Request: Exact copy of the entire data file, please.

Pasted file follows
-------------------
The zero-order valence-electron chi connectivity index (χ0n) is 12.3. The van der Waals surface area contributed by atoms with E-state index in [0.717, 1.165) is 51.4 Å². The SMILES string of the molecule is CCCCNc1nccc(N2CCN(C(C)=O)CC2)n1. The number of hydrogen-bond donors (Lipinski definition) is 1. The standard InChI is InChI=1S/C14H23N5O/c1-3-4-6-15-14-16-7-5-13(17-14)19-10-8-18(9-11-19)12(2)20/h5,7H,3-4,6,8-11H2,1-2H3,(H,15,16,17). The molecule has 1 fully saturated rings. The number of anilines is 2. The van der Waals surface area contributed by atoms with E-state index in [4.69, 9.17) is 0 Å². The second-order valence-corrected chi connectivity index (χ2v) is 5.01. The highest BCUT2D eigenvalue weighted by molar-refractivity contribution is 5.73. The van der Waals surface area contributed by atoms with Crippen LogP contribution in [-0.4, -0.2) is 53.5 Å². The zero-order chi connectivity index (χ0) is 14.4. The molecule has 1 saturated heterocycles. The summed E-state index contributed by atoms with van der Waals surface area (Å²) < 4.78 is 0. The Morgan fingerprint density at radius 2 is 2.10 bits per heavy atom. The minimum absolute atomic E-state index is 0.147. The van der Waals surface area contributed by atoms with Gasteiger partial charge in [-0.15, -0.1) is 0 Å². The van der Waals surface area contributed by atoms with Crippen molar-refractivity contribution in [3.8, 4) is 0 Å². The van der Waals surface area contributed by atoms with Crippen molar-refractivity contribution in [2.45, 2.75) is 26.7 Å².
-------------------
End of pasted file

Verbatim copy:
The zero-order valence-electron chi connectivity index (χ0n) is 12.3. The van der Waals surface area contributed by atoms with E-state index in [0.717, 1.165) is 51.4 Å². The SMILES string of the molecule is CCCCNc1nccc(N2CCN(C(C)=O)CC2)n1. The number of hydrogen-bond donors (Lipinski definition) is 1. The standard InChI is InChI=1S/C14H23N5O/c1-3-4-6-15-14-16-7-5-13(17-14)19-10-8-18(9-11-19)12(2)20/h5,7H,3-4,6,8-11H2,1-2H3,(H,15,16,17). The molecule has 1 fully saturated rings. The number of anilines is 2. The van der Waals surface area contributed by atoms with E-state index in [4.69, 9.17) is 0 Å². The second-order valence-corrected chi connectivity index (χ2v) is 5.01. The highest BCUT2D eigenvalue weighted by molar-refractivity contribution is 5.73. The van der Waals surface area contributed by atoms with Crippen LogP contribution in [-0.4, -0.2) is 53.5 Å². The zero-order chi connectivity index (χ0) is 14.4. The molecule has 1 saturated heterocycles. The summed E-state index contributed by atoms with van der Waals surface area (Å²) < 4.78 is 0. The Morgan fingerprint density at radius 2 is 2.10 bits per heavy atom. The minimum absolute atomic E-state index is 0.147. The van der Waals surface area contributed by atoms with Gasteiger partial charge in [-0.15, -0.1) is 0 Å². The van der Waals surface area contributed by atoms with Crippen molar-refractivity contribution in [3.8, 4) is 0 Å². The van der Waals surface area contributed by atoms with Crippen molar-refractivity contribution in [2.45, 2.75) is 26.7 Å².